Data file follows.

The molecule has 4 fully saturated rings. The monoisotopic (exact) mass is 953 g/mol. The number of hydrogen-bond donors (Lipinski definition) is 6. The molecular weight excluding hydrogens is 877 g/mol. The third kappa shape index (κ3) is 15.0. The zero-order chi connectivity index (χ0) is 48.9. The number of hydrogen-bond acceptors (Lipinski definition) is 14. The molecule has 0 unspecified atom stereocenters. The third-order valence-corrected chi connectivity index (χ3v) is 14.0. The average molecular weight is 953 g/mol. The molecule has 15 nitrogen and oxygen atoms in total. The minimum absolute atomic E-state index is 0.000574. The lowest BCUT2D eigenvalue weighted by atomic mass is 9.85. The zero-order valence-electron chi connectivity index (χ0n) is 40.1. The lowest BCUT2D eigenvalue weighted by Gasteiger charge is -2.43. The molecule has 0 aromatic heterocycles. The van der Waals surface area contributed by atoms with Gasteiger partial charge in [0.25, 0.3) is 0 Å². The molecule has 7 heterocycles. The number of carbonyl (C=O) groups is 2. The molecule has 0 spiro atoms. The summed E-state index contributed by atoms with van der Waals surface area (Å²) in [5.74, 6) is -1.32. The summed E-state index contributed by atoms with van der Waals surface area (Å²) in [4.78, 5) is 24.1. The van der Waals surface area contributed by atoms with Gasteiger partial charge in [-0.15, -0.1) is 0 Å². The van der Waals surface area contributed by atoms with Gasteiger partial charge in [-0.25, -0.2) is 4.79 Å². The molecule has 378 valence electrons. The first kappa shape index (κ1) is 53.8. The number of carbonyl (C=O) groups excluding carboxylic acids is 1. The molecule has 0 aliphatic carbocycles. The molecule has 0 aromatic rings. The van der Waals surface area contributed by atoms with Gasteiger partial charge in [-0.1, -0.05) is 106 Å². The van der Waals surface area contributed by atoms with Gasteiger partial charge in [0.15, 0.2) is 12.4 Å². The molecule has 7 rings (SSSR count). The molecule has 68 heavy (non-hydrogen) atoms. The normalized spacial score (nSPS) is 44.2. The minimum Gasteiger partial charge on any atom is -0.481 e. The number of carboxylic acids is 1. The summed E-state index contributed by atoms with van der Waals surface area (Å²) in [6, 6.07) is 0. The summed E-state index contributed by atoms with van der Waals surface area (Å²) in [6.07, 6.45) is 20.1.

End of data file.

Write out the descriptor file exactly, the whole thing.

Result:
The molecule has 4 fully saturated rings. The monoisotopic (exact) mass is 953 g/mol. The number of hydrogen-bond donors (Lipinski definition) is 6. The molecular weight excluding hydrogens is 877 g/mol. The third kappa shape index (κ3) is 15.0. The zero-order chi connectivity index (χ0) is 48.9. The number of hydrogen-bond acceptors (Lipinski definition) is 14. The molecule has 0 unspecified atom stereocenters. The third-order valence-corrected chi connectivity index (χ3v) is 14.0. The average molecular weight is 953 g/mol. The molecule has 15 nitrogen and oxygen atoms in total. The minimum absolute atomic E-state index is 0.000574. The lowest BCUT2D eigenvalue weighted by atomic mass is 9.85. The zero-order valence-electron chi connectivity index (χ0n) is 40.1. The lowest BCUT2D eigenvalue weighted by Gasteiger charge is -2.43. The molecule has 0 aromatic heterocycles. The van der Waals surface area contributed by atoms with Gasteiger partial charge in [0.25, 0.3) is 0 Å². The molecule has 7 heterocycles. The number of carbonyl (C=O) groups is 2. The molecule has 0 spiro atoms. The summed E-state index contributed by atoms with van der Waals surface area (Å²) in [5.74, 6) is -1.32. The summed E-state index contributed by atoms with van der Waals surface area (Å²) in [4.78, 5) is 24.1. The van der Waals surface area contributed by atoms with Gasteiger partial charge in [-0.15, -0.1) is 0 Å². The van der Waals surface area contributed by atoms with Gasteiger partial charge in [-0.25, -0.2) is 4.79 Å². The molecule has 378 valence electrons. The first kappa shape index (κ1) is 53.8. The number of carbonyl (C=O) groups excluding carboxylic acids is 1. The molecule has 0 aliphatic carbocycles. The molecule has 0 aromatic rings. The van der Waals surface area contributed by atoms with Gasteiger partial charge in [-0.1, -0.05) is 106 Å². The van der Waals surface area contributed by atoms with Gasteiger partial charge in [0.15, 0.2) is 12.4 Å². The molecule has 7 rings (SSSR count). The molecule has 68 heavy (non-hydrogen) atoms. The normalized spacial score (nSPS) is 44.2. The minimum Gasteiger partial charge on any atom is -0.481 e. The number of carboxylic acids is 1. The summed E-state index contributed by atoms with van der Waals surface area (Å²) in [6, 6.07) is 0. The summed E-state index contributed by atoms with van der Waals surface area (Å²) in [6.07, 6.45) is 20.1.